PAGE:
Museums of the future: three industry insights

The 50th birthday of the National Gallery of Victoria (NGV) is a perfect time to discuss how museums are adapting to the challenges of new technology.

In 2017 RMIT and the NGV announced a partnership to strengthen Victoria’s design industry through a combination of academic research and student work.

Pro Vice-Chancellor of Design and Social Context and Vice-President Professor Paul Gough said RMIT had been collaborating with the NGV since the inception of its Department of Contemporary Design and Architecture in early 2015.

“The Gallery is the first in Australia to embrace architecture and design as a collective and we applaud and support NGV’s vision for Victoria as an international hub for design,” he said.

In this month’s RMIT in 3 video, Professor Gough spoke to NGV Associate Director of Audience and Engagement, Donna McColm.

McColm provided insight into how galleries are faring in the face of digital disruption, and the prospects for those who have their sights set firmly on a job in this sector:

People still want to connect with the real thing

The popularity of museums and galleries is booming despite the fact that anyone, anywhere can look at any piece of art online. Proof of the power of art and design.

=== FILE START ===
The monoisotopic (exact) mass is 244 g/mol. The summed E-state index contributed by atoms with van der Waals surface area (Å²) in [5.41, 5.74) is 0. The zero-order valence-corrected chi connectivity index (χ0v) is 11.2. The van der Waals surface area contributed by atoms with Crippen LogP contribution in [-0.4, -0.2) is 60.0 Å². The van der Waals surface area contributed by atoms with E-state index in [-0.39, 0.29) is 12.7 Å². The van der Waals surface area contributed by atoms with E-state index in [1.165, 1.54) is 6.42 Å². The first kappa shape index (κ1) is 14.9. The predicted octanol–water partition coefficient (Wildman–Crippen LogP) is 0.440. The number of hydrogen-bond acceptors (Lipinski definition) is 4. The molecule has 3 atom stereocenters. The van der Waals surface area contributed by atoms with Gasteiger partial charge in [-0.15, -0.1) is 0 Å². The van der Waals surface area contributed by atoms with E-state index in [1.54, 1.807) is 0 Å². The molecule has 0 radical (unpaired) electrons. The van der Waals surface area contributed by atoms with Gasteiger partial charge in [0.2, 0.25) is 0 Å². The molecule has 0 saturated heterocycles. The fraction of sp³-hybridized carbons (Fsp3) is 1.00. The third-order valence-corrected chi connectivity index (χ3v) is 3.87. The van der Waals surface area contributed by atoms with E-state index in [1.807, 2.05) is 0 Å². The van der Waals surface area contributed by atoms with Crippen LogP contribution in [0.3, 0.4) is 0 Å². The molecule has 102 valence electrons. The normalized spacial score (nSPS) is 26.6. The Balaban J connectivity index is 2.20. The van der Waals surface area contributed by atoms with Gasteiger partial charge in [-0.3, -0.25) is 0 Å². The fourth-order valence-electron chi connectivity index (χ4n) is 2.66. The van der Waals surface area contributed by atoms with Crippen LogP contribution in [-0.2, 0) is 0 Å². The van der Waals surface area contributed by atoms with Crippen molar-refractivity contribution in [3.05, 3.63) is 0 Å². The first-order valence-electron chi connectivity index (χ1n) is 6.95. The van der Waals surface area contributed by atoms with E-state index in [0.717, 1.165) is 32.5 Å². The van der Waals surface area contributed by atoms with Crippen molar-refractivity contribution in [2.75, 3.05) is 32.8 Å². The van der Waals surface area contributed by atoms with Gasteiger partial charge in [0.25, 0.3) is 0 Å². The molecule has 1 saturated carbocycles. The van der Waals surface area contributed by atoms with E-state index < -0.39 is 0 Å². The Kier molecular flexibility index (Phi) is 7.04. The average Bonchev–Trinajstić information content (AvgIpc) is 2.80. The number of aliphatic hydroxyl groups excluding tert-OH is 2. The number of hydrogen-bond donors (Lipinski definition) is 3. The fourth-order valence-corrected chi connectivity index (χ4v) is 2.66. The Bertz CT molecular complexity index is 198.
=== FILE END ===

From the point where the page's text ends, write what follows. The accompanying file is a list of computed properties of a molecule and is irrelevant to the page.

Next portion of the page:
The industry provides a unique form of societal commentary

Museums and galleries reflect and tackle real social and political issues in their programs and displays and people continue to seek these observations and interpretations. The industry has rapidly evolved and will continue to do so as society flexes and changes.

There are a plethora of hidden careers available

The career prospects in a gallery or museum may not be as narrow as one might expect, with roles spanning customer service, publishing and memberships, through to accounting and logistics.

 

Story: Karen Phelan

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